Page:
Google searches provide information for about 145 million brand conversations daily. That’s according to a word-of-mouth study from the Keller Fay Group, which pegs the number of conversations about brands that take place in the U.S. at more than 2.4 billion daily. Of those, more than half of consumers who are chatting up goods and services say they are likely to make a purchase based on the conversation. The Google-sponsored study of 3,000 adults across 12 categories set out to determine the influence of the Internet and search, and how media and marketing channels provided content through the entire process. For me, more often than not, face-to-face conversations about a current event or brand are followed up with a keyword search on an engine via the iPhone I always have

Word of Mouth and the Internet

Monday, 20 June 2011 by

New research from Keller Fay and Google reveals new information on word of mouth and the Internet.  Click here to see the video.

It almost always surprises people when I show our research that finds 90%+ of word of mouth conversations about products, services, and brands takes place offline, while less than 10% of conversations happen online through blogs, chat rooms, and social media such as Facebook and Twitter.  How could that be, many ask, given the meteoric rise of social media sites?A new study from Yahoo! and Keller Fay Group released last week sheds new light on the role the internet plays in driving word of mouth. Consistent with past research from my firm, this new report continues to support the 90/10 (offline/online) finding we have seen and reported below.  It also finds in the course of an entire day, when taking into account the multiple word of mouth conversations the average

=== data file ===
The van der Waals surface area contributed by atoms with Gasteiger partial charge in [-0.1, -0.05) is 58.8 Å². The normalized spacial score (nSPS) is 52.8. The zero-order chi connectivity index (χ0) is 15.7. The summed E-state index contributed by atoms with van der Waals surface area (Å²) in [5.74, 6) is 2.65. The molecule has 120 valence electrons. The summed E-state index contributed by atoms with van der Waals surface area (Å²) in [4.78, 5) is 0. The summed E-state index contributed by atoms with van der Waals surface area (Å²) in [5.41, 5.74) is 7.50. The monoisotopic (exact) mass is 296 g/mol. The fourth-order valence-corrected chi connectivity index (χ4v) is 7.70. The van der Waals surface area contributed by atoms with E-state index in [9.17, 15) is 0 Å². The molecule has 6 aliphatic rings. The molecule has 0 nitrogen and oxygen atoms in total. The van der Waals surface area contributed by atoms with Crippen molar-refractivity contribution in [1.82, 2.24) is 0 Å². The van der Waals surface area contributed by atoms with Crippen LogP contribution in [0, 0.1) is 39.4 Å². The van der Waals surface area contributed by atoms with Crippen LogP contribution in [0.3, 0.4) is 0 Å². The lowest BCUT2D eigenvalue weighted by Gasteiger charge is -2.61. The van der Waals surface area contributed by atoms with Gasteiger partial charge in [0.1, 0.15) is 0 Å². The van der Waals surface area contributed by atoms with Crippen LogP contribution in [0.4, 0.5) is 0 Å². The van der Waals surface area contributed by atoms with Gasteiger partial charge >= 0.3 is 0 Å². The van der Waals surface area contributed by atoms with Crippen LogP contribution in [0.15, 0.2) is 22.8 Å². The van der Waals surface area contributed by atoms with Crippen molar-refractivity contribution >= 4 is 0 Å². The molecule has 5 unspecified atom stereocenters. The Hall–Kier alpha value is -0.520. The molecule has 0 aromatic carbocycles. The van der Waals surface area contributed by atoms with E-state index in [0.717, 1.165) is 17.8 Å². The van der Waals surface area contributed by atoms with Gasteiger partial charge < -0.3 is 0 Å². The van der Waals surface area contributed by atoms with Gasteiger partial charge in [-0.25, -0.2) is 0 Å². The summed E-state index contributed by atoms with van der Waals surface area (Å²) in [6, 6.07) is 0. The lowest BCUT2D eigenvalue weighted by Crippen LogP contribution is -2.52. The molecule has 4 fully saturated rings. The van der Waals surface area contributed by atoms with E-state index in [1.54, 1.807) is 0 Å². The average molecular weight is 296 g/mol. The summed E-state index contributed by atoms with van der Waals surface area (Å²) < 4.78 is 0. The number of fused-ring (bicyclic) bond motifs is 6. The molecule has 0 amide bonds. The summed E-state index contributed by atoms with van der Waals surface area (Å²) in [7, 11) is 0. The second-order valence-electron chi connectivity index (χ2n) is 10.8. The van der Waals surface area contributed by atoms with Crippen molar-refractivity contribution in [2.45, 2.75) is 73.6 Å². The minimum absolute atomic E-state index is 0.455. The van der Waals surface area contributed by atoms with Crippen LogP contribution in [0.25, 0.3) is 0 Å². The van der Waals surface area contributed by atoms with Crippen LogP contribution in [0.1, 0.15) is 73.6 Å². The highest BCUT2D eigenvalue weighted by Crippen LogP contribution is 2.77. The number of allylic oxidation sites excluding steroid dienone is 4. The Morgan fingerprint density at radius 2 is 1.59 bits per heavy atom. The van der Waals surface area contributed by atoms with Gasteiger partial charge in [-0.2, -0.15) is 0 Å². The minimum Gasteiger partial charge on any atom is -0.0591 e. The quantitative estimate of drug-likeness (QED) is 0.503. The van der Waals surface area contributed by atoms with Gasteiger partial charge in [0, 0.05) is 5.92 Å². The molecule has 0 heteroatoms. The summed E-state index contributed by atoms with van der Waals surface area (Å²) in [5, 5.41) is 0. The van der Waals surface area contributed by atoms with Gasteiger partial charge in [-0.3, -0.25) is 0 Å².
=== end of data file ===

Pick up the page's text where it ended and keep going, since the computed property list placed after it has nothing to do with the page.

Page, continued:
Internet Matches TV’s Influence Over Conversation, According to New Research Advertising Age Once, TV was the symbolic water-cooler that drove consumer conversations.  It still is.  But the tube is being upstaged by the web, which now nearly matches it in terms of influence on conversations, according to a new study from Yahoo! and Keller Fay Group. Keller Fay has taken the air out of the online buzz balloon for years with survey research finding that most discussion about brands still happen face-to-face, and are influenced far more by traditional media than what happens online. But that is changing.  The internet is growing as the channel that influences or prompts those conversations, however they occur.  The web influenced nearly 15% of consumer discussions about brands in January 2010, according to the

Network Hopes Results Will Help Sell Ads After the Games Advertising Age New York – NBC Universal likely won’t turn a profit off its broadcast of the Winter Olympics this year, but it hopes the research it performs on the event’s massive audience might generate additional ad revenue in the days and months after the last gold-medal hockey skate has left the ice. NBC intends to examine the data to see how the same person uses both TV and the web during the Olympics, as well as to track the kind of video people watch online.  The media giant, in the midst of parent General Electric’s transfer of majority ownership to Comcast Corp., intends to ratchet up its examinations of Olympics viewers’ media-consumption habits, building off a big test it